I spent much of this summer driving around with my research partner, Lucia, listening to NPR and sharing our favorite playlists as we shuffled around the Red Cedar Watershed on our way to interviews. As someone who takes a keen interest in the experiences of others, I joined the LAKES REU to partake in qualitative research, which is a fancy way of saying research that focuses on ideas, opinions, and motivations rather than hard numbers. For our research, Lucia and I interviewed twenty-three stakeholders across the watershed: nine farmers and 23 property owners.
While I enjoyed immensely the time I spent with the farmers we interviewed, in terms of my final project, I focused on lakeshore property owners and other stakeholders on the lake. In our interviews with these folks, we asked about their history in the area, regular use and common maintenance practices, sense of community, sources of information, the impact of water quality, and wetland restoration. We designed the interview guide with the hopes of learning more about how the private property around the watershed's lakes is being used and maintained in terms of land use and water quality.
In our initial search for interviewees, we contacted via email the president of every lake association and lake district* in both Barron and Dunn Counties with a brief introduction and an attached PDF detailing our credentials and the purpose of our research. We encouraged everyone we contacted to pass our information on to their constituents or other parties who may be interested in being interviewed. Because we were limited to the eight weeks we had in Menomonie, we had to limit the interviews to weeks 3, 4, 5, and 6. Once the interviews were scheduled, Lucia and I would meet our interviewee at a location of their choice, most often their own home (or lake property); we would then record the interview with permission, transcribe it using online software, and code it for themes. Coding basically entails selecting a section of text, and attaching a particular "code word" that easily identifies the theme it represents, making it easier to find for later analysis. Because Lucia and I were present at every interview, transcribed a majority of the interviews ourselves, and coded as well, we were very familiar with the material by the time we created our respective posters.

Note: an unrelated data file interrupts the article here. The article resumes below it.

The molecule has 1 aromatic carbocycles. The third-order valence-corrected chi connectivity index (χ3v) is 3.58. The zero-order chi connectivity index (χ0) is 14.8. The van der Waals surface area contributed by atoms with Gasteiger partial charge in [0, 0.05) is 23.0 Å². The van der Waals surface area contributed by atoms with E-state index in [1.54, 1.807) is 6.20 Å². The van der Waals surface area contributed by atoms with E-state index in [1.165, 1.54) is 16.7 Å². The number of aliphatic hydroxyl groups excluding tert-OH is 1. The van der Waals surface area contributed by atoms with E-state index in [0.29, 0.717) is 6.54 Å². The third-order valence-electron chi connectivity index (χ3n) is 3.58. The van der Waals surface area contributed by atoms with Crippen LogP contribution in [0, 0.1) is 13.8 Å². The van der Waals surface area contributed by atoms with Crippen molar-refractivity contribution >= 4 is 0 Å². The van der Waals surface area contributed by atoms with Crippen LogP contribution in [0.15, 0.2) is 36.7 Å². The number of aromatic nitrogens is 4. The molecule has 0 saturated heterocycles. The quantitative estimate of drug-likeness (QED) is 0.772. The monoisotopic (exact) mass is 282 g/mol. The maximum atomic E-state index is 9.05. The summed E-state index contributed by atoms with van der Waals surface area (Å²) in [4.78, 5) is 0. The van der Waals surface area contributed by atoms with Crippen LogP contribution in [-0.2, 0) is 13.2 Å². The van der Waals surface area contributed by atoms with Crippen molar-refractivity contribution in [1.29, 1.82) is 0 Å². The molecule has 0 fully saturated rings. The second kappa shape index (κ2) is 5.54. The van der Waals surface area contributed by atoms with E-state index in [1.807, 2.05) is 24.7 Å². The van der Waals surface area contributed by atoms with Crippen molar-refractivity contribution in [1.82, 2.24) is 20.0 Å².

During this process, I identified a number of themes that I wanted to explore and expand upon with my poster--my results, if you will. The first is the importance of a tangible sense of community in terms of water quality maintenance. The stronger the sense of community, the
greater the participation in lake initiatives, providing more positive
outcomes—both in terms of neighbor relationships and lake programs.
Furthermore, the better people knew their neighbors, the more likely they were
to care for water quality, which in turn meant that they were more likely to be
actively involved in lake policy and programs, thus creating a positive
feedback loop between community and participation. The second is the difference between the efficacy of lake districts and lake associations. While lake association membership centers around voluntary participation, is dues-based, and has no regulatory teeth, lake districts are units of government that are mandatory, funded by tax dollars, and have the capacity to push some regulation. Because lake districts are funded via tax money, they had more money to invest in water quality whether that be algae blooms or invasive species. The third is the geography of water quality: as our interviews progressed from south to north the profile of interviewee priority shifted from the problems caused by cyanobacteria (the green, stinky blooms) to those caused by invasive species. As a result, a majority of their resources targeted invasives.